She surrendered completely to the river’s whim, formless and spinning as if a tangled knot of rootless weed. Only her heels, the blades of her shoulders, and the bloodless mounds of her buttocks broke through the water’s surface. A thin cotton gown, near invisible against her sallow skin, floated about her waist like the translucent flesh of a jelly fish. I will never finish this story.
Yesterday I sat in Norman Mailer’s recliner while I edited my novel. To a recliner one ass is as good as another.
I have never been so long without seeing my children.
The most beautiful woman in Provincetown works at a souvenir shop on Bradford Street. I now possess more souvenirs of my stay here than I shall ever want or need.
No writer of fiction will ever attain his goals.
I would rather be a whale than a sailor, despite the loss of legs and access to television.
Never do people add more frivolous detail than when describing the time they met someone famous.
I briefly considered getting a tattoo of a giant squid, until a kind young woman warned me from a distance it might look like a penis.
I have met more bearded ladies here in Provincetown (four) than I ever encountered in all the Tri-County Fairs of my youth.
Each Monday I mailed my son a piece of candy.
I fell in love three times on the ferry ride over from Boston.
Norman dreamed of a woman with bright red hair floating in the seagrass. The smooth, white underbelly of a fattened fish.
Over an eight day period I got poison ivy, a shin bone contusion, an attack of pancreatitis, and lost the filling from my incisor tooth. Only one of these can I blame on eating Red Hots.
From the wealth of glances I receive downtown, I believe I would have made a magnificent bear.
Lighthouses lose their luster when you realize they are automated.
The Celtics will break your heart.
At 2:18pm on June 4th, 2012, I saw the ghost of Norman Mailer arguing with his own reflection in the bathroom mirror.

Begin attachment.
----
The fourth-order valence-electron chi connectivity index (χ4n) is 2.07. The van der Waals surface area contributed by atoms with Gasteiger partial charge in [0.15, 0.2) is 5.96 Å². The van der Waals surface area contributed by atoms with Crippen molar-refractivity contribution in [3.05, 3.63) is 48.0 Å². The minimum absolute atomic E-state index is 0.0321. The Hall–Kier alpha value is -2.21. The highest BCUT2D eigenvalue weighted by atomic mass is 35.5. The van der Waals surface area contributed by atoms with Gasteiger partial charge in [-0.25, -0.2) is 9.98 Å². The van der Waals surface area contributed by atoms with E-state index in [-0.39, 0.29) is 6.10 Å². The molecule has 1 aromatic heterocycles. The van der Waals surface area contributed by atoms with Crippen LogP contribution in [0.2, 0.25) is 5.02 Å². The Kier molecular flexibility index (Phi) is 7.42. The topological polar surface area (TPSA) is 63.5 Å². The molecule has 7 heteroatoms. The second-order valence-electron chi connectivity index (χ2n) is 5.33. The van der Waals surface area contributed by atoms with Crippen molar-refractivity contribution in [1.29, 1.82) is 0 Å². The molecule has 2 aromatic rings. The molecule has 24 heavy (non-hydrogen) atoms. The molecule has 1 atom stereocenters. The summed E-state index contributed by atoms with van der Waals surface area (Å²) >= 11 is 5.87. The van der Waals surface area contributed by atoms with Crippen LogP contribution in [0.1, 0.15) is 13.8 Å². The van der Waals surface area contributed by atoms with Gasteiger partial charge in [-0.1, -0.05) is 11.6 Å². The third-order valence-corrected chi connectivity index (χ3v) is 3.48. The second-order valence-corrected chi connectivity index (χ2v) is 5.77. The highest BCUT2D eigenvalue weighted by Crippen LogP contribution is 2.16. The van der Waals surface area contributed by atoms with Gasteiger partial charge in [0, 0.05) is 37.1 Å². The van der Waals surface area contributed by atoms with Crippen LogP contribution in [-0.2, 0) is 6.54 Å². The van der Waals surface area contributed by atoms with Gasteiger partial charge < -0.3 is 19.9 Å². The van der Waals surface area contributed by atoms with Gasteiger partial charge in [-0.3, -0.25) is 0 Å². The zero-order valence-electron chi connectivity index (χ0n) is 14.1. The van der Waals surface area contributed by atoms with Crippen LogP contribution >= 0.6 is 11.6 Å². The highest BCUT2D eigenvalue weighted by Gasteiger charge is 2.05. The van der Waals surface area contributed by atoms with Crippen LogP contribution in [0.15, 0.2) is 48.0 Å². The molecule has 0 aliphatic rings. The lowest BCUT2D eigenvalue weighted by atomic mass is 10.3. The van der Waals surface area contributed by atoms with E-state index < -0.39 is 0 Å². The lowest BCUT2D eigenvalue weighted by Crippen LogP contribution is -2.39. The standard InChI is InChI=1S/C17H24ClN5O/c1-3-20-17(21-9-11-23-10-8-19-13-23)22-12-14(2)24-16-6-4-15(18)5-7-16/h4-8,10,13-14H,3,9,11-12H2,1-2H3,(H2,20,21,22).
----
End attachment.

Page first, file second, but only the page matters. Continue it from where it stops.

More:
When you are alone this long you write to people you should not write, and you say things you should not say.
The cemetery on Winthrop Street is too beautiful and haunting to overlook the Shop & Save. Its edges should dissolve into clouds, or the sea.
Often life doesn’t even seem worth killing oneself over.
I dream of my baby daughter’s big, warm head nuzzled next to mine.
I fear this ocean is bottomless and that Lucifer lurks in its bowels.
There is something charming about seeing a copy of Old Yeller nestled among the many books of Mailer’s personal library.
Tell a woman you’re a logger, and she’s all kinds of impressed. Clarify you said blogger, and not so much.
I pray there is no Heaven. This is enough. More than enough.
Cape Cod is a dull and discordant name. Truro is worse. But Provincetown and Plymouth are as lyrical as they come.
A young woman arrives at the preacher’s door in the driving rain. She holds an infant. A boy. His bastard son. The preacher’s wife suspects. Months later the child’s mother will watch from the shore as the preacher carries their son into the river to be baptized. The preacher drowns the child. His petite empire is preserved. This story is like pennies in my pocket, waiting to be lost in the wash.
Grant Jones is a Fiction Fellow at the Norman Mailer Writers Colony. He holds an MFA in Creative Writing from The New School. He has recently completed his first novel, Annabelle, and is hard at work on his second, Blind Tigers, on the subject of moonshine and baseball in the early decades of the 20th century.